Installing OpenOffice (sigh)
“Hey Mike, we just got a new HP computer from Fry’s. They said it was ‘fully loaded,’ but it doesn’t seem to have Word and Excel on it. My daughter needs those to write her term papers and stuff. I don’t know why they aren’t there. Can you put them on the computer for us? I guess that’s kind of like piracy or something, I don’t know much about that. Can you help us out?”
“Sure, Mary, I can help you out. No, I can’t put Microsoft Office on your computer. But have you ever heard of Open Source software? It’s completely free and legal to give away copies. There’s a great program called OpenOffice that should do everything you need. I’ll burn a CD for you [Mary just has a dial-up connection] and bring it to church tomorrow. Then give me a call when you’re home later and I’ll talk you through installing it. Don’t just run the Setup program without talking to me first. Since you’re running Windows XP, there are a couple of little things you need to do specially when you install it.”
Couple of little things indeed. I almost wish I’d given her that pirated copy of Office she wanted. Then I could have just said, “Take the CD home and put it in your CD drive. It will install automatically. Have fun!”
Instead, we spent close to an hour on the phone.
You see, you don’t just install OpenOffice, not if you have multiple user accounts on your XP system like Mary and her daughters do. The normal OpenOffice install doesn’t know beans about multiple users. Instead, you have to first unpack the downloaded setup program (I did that ahead of time and put the unpacked version on the CD). Then you do a “network install” from the command line by running the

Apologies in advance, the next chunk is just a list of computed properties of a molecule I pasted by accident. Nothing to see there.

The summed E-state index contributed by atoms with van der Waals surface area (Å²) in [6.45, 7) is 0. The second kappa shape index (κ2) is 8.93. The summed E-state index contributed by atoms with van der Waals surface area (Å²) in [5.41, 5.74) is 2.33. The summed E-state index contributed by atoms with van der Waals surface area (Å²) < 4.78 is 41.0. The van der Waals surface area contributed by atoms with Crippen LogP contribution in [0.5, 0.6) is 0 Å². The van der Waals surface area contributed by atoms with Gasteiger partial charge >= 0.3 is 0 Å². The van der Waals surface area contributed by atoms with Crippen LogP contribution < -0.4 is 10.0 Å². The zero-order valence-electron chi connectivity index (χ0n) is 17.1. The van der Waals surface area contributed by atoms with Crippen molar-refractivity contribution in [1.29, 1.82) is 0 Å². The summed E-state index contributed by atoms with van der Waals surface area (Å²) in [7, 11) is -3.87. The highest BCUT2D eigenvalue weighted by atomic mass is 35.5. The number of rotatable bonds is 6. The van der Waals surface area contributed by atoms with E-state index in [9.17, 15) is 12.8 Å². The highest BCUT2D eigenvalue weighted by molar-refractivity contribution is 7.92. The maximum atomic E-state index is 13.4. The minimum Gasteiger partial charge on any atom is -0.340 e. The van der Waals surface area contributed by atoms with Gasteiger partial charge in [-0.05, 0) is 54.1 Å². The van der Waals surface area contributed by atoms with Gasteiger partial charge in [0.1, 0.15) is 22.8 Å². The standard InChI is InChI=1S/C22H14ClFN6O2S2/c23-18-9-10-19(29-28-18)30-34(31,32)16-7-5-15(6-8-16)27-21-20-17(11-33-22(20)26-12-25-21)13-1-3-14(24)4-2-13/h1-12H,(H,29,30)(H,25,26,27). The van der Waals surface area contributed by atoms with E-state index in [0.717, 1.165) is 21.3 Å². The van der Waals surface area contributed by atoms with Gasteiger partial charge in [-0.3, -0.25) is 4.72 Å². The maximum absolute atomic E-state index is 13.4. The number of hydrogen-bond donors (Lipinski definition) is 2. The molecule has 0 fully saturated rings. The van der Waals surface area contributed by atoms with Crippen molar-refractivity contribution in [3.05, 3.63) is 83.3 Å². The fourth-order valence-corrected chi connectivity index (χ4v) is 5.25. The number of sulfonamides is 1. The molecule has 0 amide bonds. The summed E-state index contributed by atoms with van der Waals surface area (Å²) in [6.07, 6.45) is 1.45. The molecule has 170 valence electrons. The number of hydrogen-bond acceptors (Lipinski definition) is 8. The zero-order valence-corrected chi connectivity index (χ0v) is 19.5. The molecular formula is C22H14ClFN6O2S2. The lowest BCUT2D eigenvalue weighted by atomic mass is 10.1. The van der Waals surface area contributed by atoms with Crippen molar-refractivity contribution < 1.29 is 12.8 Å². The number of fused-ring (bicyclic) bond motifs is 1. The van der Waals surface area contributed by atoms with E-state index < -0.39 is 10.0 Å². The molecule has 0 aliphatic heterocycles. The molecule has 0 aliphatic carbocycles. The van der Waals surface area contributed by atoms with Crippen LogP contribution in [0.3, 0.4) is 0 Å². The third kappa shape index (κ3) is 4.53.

Setup program in the unpacked directory with a
Finally, you log into each user account and hunt down another
Setup program, this one located in the
Program Files directory where OpenOffice was installed. This second Setup is where you enter your name and initials and other information, like what happens automatically with Microsoft Office. It also asks you a really confusing question about Workstation vs. Local installation, but luckily the default is OK.
Now, Mary is a smart lady, but she’s not a technogeek, and she’d never even heard of a command line. I’d love to get all my friends set up with OpenOffice, but I don’t want to spend an hour on the phone every time. If OpenOffice is for normal people and not just geeks, it needs a setup program that works smoothly for a multiuser Windows installation, a single setup with no command lines and no special switches.
(Yeah, yeah, I know. It’s Open Source, so instead of complaining I should submit a patch…)